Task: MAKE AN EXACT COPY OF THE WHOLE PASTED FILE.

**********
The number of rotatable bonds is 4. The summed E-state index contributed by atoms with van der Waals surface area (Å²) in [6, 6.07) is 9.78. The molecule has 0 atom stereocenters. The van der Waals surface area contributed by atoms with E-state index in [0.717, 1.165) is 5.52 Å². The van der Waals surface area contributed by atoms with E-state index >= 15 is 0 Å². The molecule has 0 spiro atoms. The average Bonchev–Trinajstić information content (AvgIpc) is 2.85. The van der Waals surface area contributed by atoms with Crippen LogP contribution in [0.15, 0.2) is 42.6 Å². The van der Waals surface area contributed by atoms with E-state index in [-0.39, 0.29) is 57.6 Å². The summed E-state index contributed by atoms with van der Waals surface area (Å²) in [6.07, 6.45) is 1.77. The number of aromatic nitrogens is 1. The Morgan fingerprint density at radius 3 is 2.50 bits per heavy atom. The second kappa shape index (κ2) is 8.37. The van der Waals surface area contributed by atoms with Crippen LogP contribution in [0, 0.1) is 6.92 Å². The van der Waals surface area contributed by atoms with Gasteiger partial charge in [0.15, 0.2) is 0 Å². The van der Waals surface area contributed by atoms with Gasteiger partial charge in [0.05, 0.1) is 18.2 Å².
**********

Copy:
The number of rotatable bonds is 4. The summed E-state index contributed by atoms with van der Waals surface area (Å²) in [6, 6.07) is 9.78. The molecule has 0 atom stereocenters. The van der Waals surface area contributed by atoms with E-state index in [0.717, 1.165) is 5.52 Å². The van der Waals surface area contributed by atoms with E-state index >= 15 is 0 Å². The molecule has 0 spiro atoms. The average Bonchev–Trinajstić information content (AvgIpc) is 2.85. The van der Waals surface area contributed by atoms with Crippen LogP contribution in [0.15, 0.2) is 42.6 Å². The van der Waals surface area contributed by atoms with E-state index in [-0.39, 0.29) is 57.6 Å². The summed E-state index contributed by atoms with van der Waals surface area (Å²) in [6.07, 6.45) is 1.77. The number of aromatic nitrogens is 1. The Morgan fingerprint density at radius 3 is 2.50 bits per heavy atom. The second kappa shape index (κ2) is 8.37. The van der Waals surface area contributed by atoms with Crippen LogP contribution in [0, 0.1) is 6.92 Å². The van der Waals surface area contributed by atoms with Gasteiger partial charge in [0.15, 0.2) is 0 Å². The van der Waals surface area contributed by atoms with Gasteiger partial charge in [0.05, 0.1) is 18.2 Å².